Risk Insider: Stacie Graham

The Looming Manufacturing Skills Shortfall Part 2: Cobots to the Rescue?

By: | May 1, 2018

Stacie Graham is SVP and General Manager of National Insurance Casualty & Middle Market – Central Division for Liberty Mutual Insurance. She leads underwriting and service teams for large and midsize accounts. You can reach her at [email protected].

Part 1 of this series covered the ongoing talent shortage in manufacturing and how apprenticeships can start building the next generation of workers.
Collaborative robots, or cobots, are another way for manufacturers to mitigate the shortfall of talent.

Cobots are meant to work alongside human workers rather than replace them. They perform the repetitive, ergonomically-challenging tasks that humans want to avoid, and they are quickly gaining popularity on a broad scale. According to market analysts at Barclays, the cobot market could grow to $3 billion by 2020.

Their benefit is three-pronged: Taking workers off repetitive fine motor tasks can reduce the risk of soft-tissue injuries; employees are free to take on higher-level thinking tasks, like quality control or programming, which increases job satisfaction and the likelihood of retaining those employees; and cobots boost the efficiency of each individual worker, which reduces the total number of employees needed on the floor and makes the talent gap easier to bridge.

According to market analysts at Barclays, the cobot market could grow to $3 billion by 2020.

Machines working alongside employees in any capacity will present their own unique risks. Manufacturing risk managers should consider the following five areas of exposures when implementing cobots on the factory floor:

  1. Safety: Incorrect or incomplete programming or a malfunction could cause a cobot to make unexpected movements, which poses a hazard to those working in close proximity. Workers also have to be aware of the cobots’ space and trained in how to operate its external safety mechanisms. Using cobots correctly should reduce workers’ exposures to more dangerous tasks, but misuse could place them directly in harm’s way. Have you conducted a risk assessment and updated safety training to make sure employees know how to work side-by-side with robots safely and effectively?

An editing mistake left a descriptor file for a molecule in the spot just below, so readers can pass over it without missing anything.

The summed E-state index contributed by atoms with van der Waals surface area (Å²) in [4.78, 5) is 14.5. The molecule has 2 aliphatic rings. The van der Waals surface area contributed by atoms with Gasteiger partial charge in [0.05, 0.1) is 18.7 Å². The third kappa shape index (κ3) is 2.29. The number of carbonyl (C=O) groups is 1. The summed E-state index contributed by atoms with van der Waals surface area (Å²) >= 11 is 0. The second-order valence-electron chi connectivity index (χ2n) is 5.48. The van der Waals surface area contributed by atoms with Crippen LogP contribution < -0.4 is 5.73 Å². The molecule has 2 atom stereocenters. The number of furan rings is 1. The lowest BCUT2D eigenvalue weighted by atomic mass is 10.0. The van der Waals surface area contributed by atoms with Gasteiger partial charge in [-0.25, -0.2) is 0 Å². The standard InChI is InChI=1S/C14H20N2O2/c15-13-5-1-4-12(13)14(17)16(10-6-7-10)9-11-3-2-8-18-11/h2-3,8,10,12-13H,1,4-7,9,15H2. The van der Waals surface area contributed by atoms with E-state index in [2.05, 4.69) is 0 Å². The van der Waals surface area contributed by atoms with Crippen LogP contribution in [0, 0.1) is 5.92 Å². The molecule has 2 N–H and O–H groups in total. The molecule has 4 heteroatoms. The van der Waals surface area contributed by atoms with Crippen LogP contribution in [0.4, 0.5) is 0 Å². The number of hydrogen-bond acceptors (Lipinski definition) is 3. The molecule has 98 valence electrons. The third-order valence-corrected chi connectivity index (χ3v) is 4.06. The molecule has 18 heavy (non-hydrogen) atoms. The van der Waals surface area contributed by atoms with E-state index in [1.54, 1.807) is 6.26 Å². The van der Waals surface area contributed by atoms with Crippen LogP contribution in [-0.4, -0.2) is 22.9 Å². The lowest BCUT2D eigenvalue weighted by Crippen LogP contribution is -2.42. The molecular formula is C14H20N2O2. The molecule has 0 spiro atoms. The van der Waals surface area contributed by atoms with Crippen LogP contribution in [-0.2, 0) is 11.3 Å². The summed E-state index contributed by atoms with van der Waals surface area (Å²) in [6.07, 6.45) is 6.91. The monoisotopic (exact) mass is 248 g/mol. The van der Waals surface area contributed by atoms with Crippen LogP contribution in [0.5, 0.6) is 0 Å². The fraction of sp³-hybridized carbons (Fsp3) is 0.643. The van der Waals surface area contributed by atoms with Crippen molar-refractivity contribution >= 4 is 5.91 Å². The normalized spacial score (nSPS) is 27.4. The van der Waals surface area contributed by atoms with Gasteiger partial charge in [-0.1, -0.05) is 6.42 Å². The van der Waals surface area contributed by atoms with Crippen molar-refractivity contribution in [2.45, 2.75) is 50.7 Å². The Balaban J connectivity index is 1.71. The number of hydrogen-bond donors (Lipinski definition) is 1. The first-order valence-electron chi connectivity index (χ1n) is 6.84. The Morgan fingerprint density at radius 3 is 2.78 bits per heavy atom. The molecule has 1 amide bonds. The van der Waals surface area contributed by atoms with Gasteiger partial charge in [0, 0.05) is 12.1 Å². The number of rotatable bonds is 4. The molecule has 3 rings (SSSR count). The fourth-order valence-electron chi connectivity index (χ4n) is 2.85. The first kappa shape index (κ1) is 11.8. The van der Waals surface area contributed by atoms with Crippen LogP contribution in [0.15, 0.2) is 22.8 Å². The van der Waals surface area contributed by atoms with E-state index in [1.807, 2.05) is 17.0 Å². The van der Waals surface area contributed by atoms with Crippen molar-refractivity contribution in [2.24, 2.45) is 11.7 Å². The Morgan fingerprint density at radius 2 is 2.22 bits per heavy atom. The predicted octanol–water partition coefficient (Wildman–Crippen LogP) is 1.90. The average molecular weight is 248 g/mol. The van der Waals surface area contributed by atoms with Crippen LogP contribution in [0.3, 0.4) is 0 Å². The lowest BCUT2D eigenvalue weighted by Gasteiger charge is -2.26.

2. Product Liability: With a place on the production line, cobots play an integral role in product quality. A malfunction or programming flaw can introduce inconsistencies into the final outcome and increase product liability exposure. Does your quality control protocol consider cobot programming?
  3. Contract Language: If your cobot does injure an employee or tarnish a product, who should be held responsible: the robot manufacturer, the programmer, or your facility? If the cobot breaks down due to a defect, who will foot the bill for repair or replacement? Consult with legal counsel to put contracts in place that assign liability appropriately.
  4. Contingency Planning: As manufacturers grow more dependent on robots, there’s an increased need for contingency planning. In the event of equipment breakdown, how quickly can you repair or procure a new cobot? Identifying backup suppliers and service vendors is critical to keep operations running smoothly and minimize business interruption.
  5. Insurance Coverage: New equipment and subsequent changes to normal operational procedures call for an overview of insurance policies. Do you have appropriate coverage limits on property, general liability, equipment breakdown, business interruption, and operational replacement costs?

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